Jenna Jambeck’s work with colleagues at the University of California, Santa Barbara, and the Sea Education Association uncovered a startling statistic that was named the 2018 International Statistic of the Year by the Royal Statistical Society: 90.5 percent of plastic has never been recycled.
Right before Jenna Jambeck was returning to school to get her doctorate in environmental engineering in 2000, racing captain and oceanographer Charles Moore showed the industrialized world that its obsession with plastic had a cost.
Moore’s articles on the Great Pacific Garbage Patch described a swath of free-floating marine debris, much of it plastic, that is now twice the size of Texas. The discovery was horrifying evidence of the consequences of man’s fascination with disposable, prepackaged goods. But perhaps more horrifying was that the microplastic-filled soup of trash wasn’t the only one; it was just the first to be discovered.
Jambeck was disgusted.
“I felt like we were doing something wrong on land if our trash is ending up in the ocean,” says Jambeck, now a professor of environmental engineering at the University of Georgia. But a senior advisor at the time told her no one really cared that garbage was making its way from land into the world’s waterways. “Waste management in general, people haven’t really cared about that either.”
But to Jambeck, that was unacceptable.
After coming to Georgia, she and colleague Kyle Johnsen developed a free and easy-to-use app, Marine Debris Tracker, that gives ordinary people across the globe the power to record the location of debris they find on shores, on land and in the water. The information users submit helps determine some of the hot spots where trash is washing up on shore and gives the researchers an idea of the most common types of plastic and waste showing up as litter.
A year later after Apple gave the app a visibility boost in its 2014 Worldwide Developer Forum promo video, Jambeck was all over the news when Science published her study estimating that 8 million metric tons of plastic entered the ocean in 2010. For the first time, there was a number—a conservative estimate, but an undeniable quantity—that showed exactly how ubiquitous plastic had become. A follow-up study in 2017 by Jambeck and some of the same colleagues from the previous study found that humans have created 8.3 billion metric tons of plastic since mass production began in the ’50s. And the majority of it, 6.3 billion metric tons to be exact, ended up as waste.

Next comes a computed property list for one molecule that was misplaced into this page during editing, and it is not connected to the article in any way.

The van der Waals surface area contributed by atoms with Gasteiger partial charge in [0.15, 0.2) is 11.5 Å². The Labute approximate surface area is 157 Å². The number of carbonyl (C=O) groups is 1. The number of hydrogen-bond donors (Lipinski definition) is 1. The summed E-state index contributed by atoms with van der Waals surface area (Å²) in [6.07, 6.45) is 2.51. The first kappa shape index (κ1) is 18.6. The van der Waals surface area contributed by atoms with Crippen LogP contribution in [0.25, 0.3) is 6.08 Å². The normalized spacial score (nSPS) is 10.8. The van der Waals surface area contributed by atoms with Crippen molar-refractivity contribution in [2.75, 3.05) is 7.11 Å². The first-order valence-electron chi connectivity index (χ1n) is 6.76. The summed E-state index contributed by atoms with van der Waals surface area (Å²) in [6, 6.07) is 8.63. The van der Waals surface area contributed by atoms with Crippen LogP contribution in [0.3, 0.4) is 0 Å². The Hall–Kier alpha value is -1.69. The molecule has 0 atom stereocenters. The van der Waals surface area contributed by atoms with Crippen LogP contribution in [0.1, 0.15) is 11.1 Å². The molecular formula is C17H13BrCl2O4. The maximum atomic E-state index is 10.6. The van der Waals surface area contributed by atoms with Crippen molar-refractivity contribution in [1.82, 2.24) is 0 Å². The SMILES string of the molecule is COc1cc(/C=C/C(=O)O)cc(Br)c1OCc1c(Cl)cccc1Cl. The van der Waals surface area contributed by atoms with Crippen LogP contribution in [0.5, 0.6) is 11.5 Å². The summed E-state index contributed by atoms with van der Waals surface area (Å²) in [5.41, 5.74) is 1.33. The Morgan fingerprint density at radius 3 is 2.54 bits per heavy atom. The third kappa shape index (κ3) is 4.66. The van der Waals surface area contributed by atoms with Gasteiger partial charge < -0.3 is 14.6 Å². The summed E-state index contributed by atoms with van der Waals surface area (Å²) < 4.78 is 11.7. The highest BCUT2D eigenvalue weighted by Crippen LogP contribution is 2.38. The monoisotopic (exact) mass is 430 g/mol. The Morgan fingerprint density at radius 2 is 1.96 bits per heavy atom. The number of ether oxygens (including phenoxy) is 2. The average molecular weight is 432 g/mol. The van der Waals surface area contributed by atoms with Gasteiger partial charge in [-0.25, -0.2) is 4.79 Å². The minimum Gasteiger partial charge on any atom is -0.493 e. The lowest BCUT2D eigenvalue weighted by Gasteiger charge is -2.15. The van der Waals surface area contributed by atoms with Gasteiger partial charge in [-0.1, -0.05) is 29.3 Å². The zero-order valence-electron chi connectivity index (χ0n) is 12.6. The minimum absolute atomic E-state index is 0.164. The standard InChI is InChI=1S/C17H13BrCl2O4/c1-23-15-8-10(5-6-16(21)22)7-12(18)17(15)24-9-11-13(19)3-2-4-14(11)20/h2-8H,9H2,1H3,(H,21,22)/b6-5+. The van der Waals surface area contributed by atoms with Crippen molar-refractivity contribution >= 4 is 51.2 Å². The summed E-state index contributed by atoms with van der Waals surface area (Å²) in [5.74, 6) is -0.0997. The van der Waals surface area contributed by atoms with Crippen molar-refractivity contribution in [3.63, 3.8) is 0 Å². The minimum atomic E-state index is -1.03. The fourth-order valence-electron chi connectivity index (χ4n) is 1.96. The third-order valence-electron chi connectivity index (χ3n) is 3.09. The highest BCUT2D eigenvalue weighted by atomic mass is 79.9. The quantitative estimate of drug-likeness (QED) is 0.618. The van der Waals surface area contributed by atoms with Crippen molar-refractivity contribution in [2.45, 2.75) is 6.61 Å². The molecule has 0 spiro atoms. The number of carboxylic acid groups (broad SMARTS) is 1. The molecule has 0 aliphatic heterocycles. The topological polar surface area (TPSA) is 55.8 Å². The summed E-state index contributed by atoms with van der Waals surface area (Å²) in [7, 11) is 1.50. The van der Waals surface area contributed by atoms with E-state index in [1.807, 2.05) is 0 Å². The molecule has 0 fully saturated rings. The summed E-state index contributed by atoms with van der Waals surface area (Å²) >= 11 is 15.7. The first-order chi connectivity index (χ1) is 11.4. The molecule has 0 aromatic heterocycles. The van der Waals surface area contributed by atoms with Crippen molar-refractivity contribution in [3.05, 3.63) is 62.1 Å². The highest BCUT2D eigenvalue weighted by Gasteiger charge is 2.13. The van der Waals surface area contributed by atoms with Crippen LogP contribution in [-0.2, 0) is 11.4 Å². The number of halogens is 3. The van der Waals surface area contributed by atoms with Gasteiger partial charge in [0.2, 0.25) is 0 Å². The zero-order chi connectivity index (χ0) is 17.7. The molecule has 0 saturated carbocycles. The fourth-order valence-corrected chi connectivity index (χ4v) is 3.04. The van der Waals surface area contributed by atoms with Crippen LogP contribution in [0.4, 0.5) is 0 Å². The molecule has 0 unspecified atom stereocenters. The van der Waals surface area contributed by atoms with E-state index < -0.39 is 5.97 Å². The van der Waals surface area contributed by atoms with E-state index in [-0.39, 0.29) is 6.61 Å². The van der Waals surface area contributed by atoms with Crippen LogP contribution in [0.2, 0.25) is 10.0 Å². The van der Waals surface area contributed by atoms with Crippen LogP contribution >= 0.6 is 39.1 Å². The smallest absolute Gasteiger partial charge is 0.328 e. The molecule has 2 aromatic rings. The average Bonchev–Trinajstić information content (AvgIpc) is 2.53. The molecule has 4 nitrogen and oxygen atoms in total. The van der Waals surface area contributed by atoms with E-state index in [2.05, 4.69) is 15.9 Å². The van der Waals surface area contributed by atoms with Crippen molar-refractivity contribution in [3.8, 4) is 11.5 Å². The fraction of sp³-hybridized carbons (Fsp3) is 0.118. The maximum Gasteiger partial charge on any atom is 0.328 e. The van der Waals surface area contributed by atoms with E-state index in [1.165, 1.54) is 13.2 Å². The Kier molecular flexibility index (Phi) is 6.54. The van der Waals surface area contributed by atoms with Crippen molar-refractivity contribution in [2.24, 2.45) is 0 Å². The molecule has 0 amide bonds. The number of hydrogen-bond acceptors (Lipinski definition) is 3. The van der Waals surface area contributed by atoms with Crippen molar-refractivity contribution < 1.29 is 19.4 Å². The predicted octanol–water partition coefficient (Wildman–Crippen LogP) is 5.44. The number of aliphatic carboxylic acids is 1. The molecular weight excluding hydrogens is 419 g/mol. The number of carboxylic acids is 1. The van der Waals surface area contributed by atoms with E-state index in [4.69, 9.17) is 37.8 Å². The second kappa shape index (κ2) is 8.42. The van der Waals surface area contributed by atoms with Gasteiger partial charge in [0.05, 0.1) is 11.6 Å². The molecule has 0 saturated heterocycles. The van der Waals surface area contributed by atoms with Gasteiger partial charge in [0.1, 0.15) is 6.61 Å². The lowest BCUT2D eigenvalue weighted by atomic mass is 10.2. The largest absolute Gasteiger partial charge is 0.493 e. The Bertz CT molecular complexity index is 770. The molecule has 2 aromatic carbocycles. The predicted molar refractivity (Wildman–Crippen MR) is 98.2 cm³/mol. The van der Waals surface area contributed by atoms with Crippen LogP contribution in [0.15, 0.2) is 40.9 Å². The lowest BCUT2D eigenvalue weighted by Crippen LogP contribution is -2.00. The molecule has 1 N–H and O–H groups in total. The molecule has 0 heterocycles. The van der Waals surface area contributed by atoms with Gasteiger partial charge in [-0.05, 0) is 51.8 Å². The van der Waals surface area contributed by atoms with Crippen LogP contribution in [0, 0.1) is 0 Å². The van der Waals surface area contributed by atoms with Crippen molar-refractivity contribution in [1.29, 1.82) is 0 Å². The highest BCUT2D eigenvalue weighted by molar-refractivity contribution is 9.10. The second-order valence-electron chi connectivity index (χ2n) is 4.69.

Both of Jambeck’s articles prompted stories in The Washington Post, Scientific American and The New York Times, among others. The research also got her in front of the U.S. Senate Committee on Environment and Public Works.
She warned senators that as global production of plastic continues to grow—and it is expected to continue to grow for decades—more animal and human lives are at risk, as are tourism dollars lost from polluted beaches and boating industry money from clogged pump systems and tangled boat propellers. While it’s important to put money and effort into cleaning the oceans, stopping the plastic from reaching our waterways and reducing our reliance on non-reusable plastic in the first place is paramount, she told them.
In the summer of 2017, the State Department sent Jambeck to the Philippines, Indonesia, Japan, South Africa, Vietnam and Thailand to look for ways to improve solid waste management infrastructure and reduce the use of plastic products. The key to decreasing the amount of plastic in the environment is to minimize the amount being produced, which means reaching out to industry.
“I felt like we were doing something wrong on land if our trash is ending up in the ocean.”
– Jenna Jambeck, Associate Professor, College of Engineering
Her work with the UGA’s New Materials Institute, a year-old research hub that focuses on green engineering principles and strategic industry partnerships to find alternatives for common plastics, offers her the chance to do just that. Jambeck leads the institute’s Center for Circular Materials Management, where her goal is to create a circular economy where waste doesn’t exist.
“The question for me is always how can we design waste out of this system?” she says. “How do we get back to that core point of not having waste?”
And in time, it’s a question Jambeck hopes to answer.
About the Researcher
School of Environmental, Civil, Agricultural and Mechanical Engineering
College of Engineering